Avatar
Hello
Guest
Log In or Sign Up
Educating for the Modern World: Increased demand for Higher Skilled Roles
November 7, 2018
0

The CBI reports that more than three-quarters (79%) of businesses expect to increase the number of higher-skilled roles over the coming years.

Yet two-thirds (66%) fear that there will be a lack of sufficiently skilled people to fill vacancies. 

That’s according to the 2018 CBI Education and Skills Annual Report, in partnership with Pearson.

The report represents 28,000 businesses and reveals that 85% of firms are expecting to maintain or increase investment in training in their workforce. Currently, UK employers spend £44.2 billion on training expenditure each year.

When asked about the impact of the apprenticeship levy, the report highlighted a drop in the number of firms offering apprenticeship programmes (from 83% in 2017 to 70% in 2018). Worryingly, 59% of those firms that offer such programmes have experienced difficulty in recruiting apprentices or expect to do so in the next three years.  And over a quarter (26%) have taken the decision to absorb the levy as an added cost of doing business. Read more

AI Is A Door To Productivity Gains, But Data Literacy Holds the Key
October 14, 2018
0
The report below by Andy Cotgrave (pictured right) for FE News warns of a potential skills shortage and also highlights the growing call for data literacyAndy Cotgreave, Technical Evangelist and Senior Director, Tableau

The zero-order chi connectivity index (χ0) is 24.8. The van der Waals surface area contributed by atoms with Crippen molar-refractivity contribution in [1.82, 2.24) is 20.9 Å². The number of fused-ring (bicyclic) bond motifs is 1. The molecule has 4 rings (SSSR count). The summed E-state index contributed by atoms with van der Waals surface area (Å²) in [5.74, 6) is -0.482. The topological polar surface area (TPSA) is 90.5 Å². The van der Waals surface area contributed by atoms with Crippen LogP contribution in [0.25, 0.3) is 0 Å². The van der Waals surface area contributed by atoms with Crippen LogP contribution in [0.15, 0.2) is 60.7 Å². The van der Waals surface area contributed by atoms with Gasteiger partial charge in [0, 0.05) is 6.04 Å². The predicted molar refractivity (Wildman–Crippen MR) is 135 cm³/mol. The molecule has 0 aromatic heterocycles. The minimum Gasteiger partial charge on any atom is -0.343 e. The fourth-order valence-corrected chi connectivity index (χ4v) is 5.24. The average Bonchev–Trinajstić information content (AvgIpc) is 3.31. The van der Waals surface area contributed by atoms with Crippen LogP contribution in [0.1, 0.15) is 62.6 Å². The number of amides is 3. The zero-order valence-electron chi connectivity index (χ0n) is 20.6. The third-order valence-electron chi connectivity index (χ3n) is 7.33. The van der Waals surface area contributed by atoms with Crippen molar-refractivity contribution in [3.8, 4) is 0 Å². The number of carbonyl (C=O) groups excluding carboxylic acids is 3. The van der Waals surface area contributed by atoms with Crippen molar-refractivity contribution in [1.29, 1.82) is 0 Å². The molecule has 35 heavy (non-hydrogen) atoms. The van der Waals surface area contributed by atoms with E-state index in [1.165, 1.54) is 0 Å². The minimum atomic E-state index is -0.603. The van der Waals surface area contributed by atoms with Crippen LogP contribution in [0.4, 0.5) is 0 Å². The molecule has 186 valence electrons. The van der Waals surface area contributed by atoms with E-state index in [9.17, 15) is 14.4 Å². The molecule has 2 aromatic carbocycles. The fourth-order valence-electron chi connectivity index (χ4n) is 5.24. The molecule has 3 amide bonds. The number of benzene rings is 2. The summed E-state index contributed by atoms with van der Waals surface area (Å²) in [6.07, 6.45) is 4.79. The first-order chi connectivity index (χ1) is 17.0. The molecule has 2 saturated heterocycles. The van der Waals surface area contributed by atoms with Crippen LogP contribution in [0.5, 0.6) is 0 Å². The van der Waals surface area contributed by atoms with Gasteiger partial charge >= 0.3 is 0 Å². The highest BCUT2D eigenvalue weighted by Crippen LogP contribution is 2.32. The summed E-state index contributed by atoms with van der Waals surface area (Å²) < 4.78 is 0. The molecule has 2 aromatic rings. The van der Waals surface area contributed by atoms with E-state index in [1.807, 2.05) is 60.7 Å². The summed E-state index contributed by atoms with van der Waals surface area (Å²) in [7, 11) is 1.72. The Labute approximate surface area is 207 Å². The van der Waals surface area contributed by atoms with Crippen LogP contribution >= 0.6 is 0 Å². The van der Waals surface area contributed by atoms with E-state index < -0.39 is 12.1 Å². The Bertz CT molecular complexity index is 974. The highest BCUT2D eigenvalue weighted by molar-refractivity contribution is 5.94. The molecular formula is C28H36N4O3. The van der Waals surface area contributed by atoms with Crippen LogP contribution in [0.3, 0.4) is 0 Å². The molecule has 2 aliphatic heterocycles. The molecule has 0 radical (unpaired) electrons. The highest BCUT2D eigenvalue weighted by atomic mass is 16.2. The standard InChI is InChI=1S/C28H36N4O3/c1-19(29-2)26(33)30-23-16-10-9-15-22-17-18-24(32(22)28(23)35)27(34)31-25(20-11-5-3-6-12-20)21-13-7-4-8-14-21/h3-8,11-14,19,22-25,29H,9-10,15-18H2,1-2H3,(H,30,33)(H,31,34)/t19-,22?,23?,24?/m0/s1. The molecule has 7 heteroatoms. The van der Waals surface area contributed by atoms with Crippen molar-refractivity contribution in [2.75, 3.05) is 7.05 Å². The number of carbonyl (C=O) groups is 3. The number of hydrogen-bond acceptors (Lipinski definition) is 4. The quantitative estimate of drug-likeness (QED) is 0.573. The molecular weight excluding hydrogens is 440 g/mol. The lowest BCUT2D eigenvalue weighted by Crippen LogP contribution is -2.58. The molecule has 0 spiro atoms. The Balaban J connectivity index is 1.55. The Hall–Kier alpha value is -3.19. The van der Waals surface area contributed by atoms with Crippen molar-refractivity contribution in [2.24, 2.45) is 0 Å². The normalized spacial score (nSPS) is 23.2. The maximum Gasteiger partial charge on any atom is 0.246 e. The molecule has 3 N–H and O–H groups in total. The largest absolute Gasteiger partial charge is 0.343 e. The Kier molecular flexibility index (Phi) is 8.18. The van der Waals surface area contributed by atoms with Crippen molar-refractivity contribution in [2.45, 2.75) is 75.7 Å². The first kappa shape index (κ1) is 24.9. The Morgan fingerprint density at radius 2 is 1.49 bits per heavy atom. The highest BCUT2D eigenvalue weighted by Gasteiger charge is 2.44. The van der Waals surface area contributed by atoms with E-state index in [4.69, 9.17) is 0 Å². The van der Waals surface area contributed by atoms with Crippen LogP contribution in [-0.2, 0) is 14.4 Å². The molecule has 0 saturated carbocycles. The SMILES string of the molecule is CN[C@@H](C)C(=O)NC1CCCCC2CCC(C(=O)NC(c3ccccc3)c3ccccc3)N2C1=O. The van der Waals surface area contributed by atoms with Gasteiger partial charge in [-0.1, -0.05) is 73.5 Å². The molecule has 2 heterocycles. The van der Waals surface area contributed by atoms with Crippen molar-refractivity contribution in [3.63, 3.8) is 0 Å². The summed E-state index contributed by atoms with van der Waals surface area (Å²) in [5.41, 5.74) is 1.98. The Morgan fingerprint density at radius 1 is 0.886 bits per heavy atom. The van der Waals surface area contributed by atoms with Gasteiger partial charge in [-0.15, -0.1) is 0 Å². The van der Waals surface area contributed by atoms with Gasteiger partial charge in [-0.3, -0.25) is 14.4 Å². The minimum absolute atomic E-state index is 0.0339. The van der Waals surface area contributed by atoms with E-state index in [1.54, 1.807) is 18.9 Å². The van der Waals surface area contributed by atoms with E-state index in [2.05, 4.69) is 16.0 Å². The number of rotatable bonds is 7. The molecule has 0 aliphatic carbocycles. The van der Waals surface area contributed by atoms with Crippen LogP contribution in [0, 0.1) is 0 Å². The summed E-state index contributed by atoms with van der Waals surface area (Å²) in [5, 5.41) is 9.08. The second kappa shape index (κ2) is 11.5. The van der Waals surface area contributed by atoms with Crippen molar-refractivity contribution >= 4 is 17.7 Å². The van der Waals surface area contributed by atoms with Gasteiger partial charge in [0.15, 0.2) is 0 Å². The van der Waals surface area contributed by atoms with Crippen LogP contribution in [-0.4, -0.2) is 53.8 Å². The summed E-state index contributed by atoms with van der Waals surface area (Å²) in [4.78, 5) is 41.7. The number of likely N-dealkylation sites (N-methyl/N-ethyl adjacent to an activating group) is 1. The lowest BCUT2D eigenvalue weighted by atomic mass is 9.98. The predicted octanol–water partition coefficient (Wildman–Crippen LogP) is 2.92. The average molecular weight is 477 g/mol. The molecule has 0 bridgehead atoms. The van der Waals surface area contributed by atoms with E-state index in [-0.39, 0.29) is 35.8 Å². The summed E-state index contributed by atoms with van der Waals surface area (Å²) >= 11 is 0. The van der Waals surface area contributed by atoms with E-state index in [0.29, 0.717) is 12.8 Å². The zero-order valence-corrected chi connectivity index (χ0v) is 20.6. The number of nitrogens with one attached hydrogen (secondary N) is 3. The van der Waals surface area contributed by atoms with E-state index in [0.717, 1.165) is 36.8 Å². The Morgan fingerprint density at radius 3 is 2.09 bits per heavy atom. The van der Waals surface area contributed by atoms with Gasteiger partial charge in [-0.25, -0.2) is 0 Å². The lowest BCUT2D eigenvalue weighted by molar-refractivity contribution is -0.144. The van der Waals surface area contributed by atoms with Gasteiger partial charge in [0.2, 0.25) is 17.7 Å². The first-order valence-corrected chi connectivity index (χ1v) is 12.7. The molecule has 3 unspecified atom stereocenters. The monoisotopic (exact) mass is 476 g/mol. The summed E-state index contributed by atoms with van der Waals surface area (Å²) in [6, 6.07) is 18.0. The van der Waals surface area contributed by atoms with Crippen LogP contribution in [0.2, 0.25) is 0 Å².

Productivity is a very British problem. According to the latest figures from the OECD, us Brits are among the hardest workers in Europe, averaging three hours per week more than average across the EU.

When it comes to overall productivity, the amount of meaningful output we achieve during that time, we are 26 percent less effective than the average worker in Germany.

Expert opinion is converging around the idea that technologies including Artificial Intelligence (AI) may hold the keys to solving Britain’s productivity puzzle. The UK government has put investment in AI and data at the core of recently published industrial strategy whitepapers.

As much as this approach seems sensible however, there is a danger that we focus too much on the technology itself and too little on what we actually want to do with it.

Read more

Careers Advice for Adults: £9 Saved for Every £1 Spent
September 17, 2018
0

The following report was published by Dr Deirdre Hughes OBE on her website http://dmhassociates.org

In late 2017, the Board of Careers Yorkshire and the Humber: National Careers Service commissioned dhm associates to undertake an economic review and analysis of the productivity and economic benefits of the service.

The period under review focuses on data available from early 2015 – mid year 2017 and the primary focus is on face-to-face careers guidance for adults. To access the full report: Productivity and Economic Benefits Report 140918